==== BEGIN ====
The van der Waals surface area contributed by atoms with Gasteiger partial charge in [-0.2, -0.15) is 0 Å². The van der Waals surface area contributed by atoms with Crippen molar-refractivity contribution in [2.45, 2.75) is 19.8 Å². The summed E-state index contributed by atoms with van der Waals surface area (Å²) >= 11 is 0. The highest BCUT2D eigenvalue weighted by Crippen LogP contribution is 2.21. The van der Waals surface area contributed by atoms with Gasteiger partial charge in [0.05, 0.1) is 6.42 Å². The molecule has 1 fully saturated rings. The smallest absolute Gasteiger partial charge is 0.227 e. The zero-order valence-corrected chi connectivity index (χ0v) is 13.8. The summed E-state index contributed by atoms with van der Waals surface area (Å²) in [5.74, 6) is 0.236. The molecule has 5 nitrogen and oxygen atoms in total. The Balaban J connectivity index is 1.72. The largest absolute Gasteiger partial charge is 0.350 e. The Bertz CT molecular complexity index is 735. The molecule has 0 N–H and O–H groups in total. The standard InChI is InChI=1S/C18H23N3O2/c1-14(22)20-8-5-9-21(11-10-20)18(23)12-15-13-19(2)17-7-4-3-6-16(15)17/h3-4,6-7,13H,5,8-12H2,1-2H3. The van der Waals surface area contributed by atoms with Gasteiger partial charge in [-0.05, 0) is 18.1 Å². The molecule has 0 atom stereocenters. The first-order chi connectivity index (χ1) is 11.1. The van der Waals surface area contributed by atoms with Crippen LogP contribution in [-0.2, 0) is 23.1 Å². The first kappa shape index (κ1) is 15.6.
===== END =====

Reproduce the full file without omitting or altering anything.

The van der Waals surface area contributed by atoms with Gasteiger partial charge in [-0.2, -0.15) is 0 Å². The van der Waals surface area contributed by atoms with Crippen molar-refractivity contribution in [2.45, 2.75) is 19.8 Å². The summed E-state index contributed by atoms with van der Waals surface area (Å²) >= 11 is 0. The highest BCUT2D eigenvalue weighted by Crippen LogP contribution is 2.21. The van der Waals surface area contributed by atoms with Gasteiger partial charge in [0.05, 0.1) is 6.42 Å². The molecule has 1 fully saturated rings. The smallest absolute Gasteiger partial charge is 0.227 e. The zero-order valence-corrected chi connectivity index (χ0v) is 13.8. The summed E-state index contributed by atoms with van der Waals surface area (Å²) in [5.74, 6) is 0.236. The molecule has 5 nitrogen and oxygen atoms in total. The Balaban J connectivity index is 1.72. The largest absolute Gasteiger partial charge is 0.350 e. The Bertz CT molecular complexity index is 735. The molecule has 0 N–H and O–H groups in total. The standard InChI is InChI=1S/C18H23N3O2/c1-14(22)20-8-5-9-21(11-10-20)18(23)12-15-13-19(2)17-7-4-3-6-16(15)17/h3-4,6-7,13H,5,8-12H2,1-2H3. The van der Waals surface area contributed by atoms with Gasteiger partial charge in [-0.05, 0) is 18.1 Å². The molecule has 0 atom stereocenters. The first-order chi connectivity index (χ1) is 11.1. The van der Waals surface area contributed by atoms with Crippen LogP contribution in [-0.2, 0) is 23.1 Å². The first kappa shape index (κ1) is 15.6.